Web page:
Researching sexual violence in North India and theorizing pain as well, anthropologist Veena Das questions the extent to which pain can be shared through speech. Writing about women who were assaulted during the 1984 Sikh riots in Punjab and the degree to which it is possible for an anthropologist to understand such experiences, she asks, “If I cannot claim to know the pain of the other…what is it to relate to such pain?” The absence of any standing languages for pain does not, however, preclude the ability to share pain. The body, she argues, can become the conduit by which one can at least attempt to experience the pain of another. For Das, in dialogue with Cavell and Wittgenstein, to be able to locate the pain of another is the task of imagination, a bridge toward another, by which something inexpressive can begin to be understood. This bridging is similar to Ruchi’s efforts to tell an embodied story. They write, “the fact that my pain may not be located in my body opens up the possibility for the body to be shared with someone else, an idea of lending my body to the other’s experience…I am necessarily the owner of my pain, yet the fact that it is always located in my body is not necessary” (Cavell in Das 41). Pain may lead itself to being located elsewhere, in another body. This notion is similar to Ruchi’s conviction “if her rape is my rape.”
Let’s return to the fact that, after performing the piece repeatedly, Ruchi was unable to take off the red cloth; this cloth was one of the ways she visualized and experienced the pain of another. The bridge to understanding pain was not an invitation of words (I am in pain), but rather an invitation through motion, the body, and gesture. These embodied stories unraveled Ruchi’s own body, resulting in a complete expulsion of desire and any sexual longing. “Those parts of my body have completely shut off, and I never used to have that problem,” she once stated in an interview.
Ruchi’s expulsion of sexual desire is yet another demonstration of how the performance did not just represent sexual assault, it presented sexual assault. For phenomenologist Merleau-Ponty, this move from represent to present happens precisely because the body signifies modalities of existence. To demonstrate this point, Merleau-Ponty describes a young woman’s diagnosis with aphonia—the inability to speak or make a sound—because she is forbidden to see her lover. Merleau-Ponty argues that such a diagnosis is not happenstance nor accidental, rather, it is meaningful because of the intentionality of the body. He writes,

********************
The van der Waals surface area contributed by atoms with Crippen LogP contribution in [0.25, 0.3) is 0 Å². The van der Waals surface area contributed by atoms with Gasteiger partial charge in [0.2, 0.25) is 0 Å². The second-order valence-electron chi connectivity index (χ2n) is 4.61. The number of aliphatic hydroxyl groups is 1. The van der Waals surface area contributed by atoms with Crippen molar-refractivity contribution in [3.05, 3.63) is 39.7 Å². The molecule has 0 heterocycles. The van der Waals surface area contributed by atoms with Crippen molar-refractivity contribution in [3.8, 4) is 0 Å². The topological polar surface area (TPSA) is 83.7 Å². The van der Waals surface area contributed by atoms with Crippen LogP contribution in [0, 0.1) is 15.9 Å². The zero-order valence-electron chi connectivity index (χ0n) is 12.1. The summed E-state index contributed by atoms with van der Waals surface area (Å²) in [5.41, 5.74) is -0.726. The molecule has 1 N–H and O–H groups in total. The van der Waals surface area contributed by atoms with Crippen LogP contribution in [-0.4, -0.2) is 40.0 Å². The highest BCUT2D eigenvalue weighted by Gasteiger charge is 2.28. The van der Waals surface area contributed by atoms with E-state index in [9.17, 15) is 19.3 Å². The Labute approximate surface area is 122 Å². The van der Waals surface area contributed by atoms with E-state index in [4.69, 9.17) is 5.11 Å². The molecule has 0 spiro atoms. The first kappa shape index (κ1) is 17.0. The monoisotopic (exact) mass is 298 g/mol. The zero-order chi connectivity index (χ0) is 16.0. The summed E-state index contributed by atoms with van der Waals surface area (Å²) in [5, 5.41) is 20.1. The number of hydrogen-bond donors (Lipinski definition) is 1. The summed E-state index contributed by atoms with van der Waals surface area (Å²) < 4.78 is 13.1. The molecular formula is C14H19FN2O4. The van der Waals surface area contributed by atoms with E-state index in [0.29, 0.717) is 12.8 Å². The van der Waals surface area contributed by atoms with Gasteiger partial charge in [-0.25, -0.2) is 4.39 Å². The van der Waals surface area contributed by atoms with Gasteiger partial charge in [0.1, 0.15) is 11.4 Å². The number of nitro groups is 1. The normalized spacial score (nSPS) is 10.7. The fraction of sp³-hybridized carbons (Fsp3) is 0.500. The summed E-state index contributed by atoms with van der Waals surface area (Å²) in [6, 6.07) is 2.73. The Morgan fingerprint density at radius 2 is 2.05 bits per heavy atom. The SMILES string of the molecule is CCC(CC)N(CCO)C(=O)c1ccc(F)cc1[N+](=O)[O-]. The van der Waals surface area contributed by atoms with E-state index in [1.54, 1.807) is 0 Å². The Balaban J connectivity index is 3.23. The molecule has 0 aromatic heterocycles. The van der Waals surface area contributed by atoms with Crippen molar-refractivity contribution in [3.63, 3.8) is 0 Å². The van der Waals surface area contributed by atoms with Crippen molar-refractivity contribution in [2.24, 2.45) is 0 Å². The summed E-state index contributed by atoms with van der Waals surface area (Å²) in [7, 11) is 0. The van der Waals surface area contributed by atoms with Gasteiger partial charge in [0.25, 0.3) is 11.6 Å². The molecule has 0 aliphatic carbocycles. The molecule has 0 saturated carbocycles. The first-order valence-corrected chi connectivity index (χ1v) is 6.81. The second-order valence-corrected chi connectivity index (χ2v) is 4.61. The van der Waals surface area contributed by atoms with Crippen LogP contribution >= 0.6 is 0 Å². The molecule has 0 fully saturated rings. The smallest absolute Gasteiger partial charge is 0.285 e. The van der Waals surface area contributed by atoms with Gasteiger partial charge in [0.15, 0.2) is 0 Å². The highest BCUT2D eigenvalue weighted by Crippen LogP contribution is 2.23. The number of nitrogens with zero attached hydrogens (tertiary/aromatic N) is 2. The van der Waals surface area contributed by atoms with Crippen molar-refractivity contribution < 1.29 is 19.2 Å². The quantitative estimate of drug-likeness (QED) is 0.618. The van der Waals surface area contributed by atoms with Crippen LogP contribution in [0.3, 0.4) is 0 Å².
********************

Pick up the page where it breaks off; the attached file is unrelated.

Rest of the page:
if the emotion choses to express itself by aphonia, this is because speech is, among all bodily functions, the most tightly linked to […] coexistence […] she [the patient] tends to break with life itself: if she can no longer swallow, this is because swallowing symbolizes the movement of existence (163).
The inability to swallow and speak is not a representation of something else (the fact that she cannot see her lover). It is instead the inability to swallow life itself, what Merleau-Ponty asserts is a “break with relational life” (163). The sign is not a signpost that leads to something separate; the sign is the signification. The body signifies modalities of existence. For Ruchi, the representational aspect of her dance—“performing the sexual violence”—is no longer a representation of the voice and stories of others. Through the intentionality of gesture and movement, the body performs sexual violence. While for Merleau-Ponty this is autogenic, and for Ruchi this is through the intentionality of choreography, both offer provocations to think through the body as not merely symbolic and representational.
Ruchi’s work demonstrates how dance can be appreciated for precisely what makes it painful. Performance does not just communicate the embodiment of stories, it has the possibility to transform, offering a bridge for bodies in pain. In experiences that are otherwise inaccessible through speech, dance offers another entry point for understanding potentially incommensurate experiences, a conduit through which one might lend themselves to the pain of another.
Das, Veena. Life and Words: Violence and the Descent into the Ordinary. Berkeley, Calif. Univ. Of California Press, 2006.
Merleau-Ponty, Maurice. Phenomenology of Perception. 1945. Routledge, 2013.
Narayan, Ruchi (anonymized). Interview. Conducted by Anjana Bala, November 5, 2019.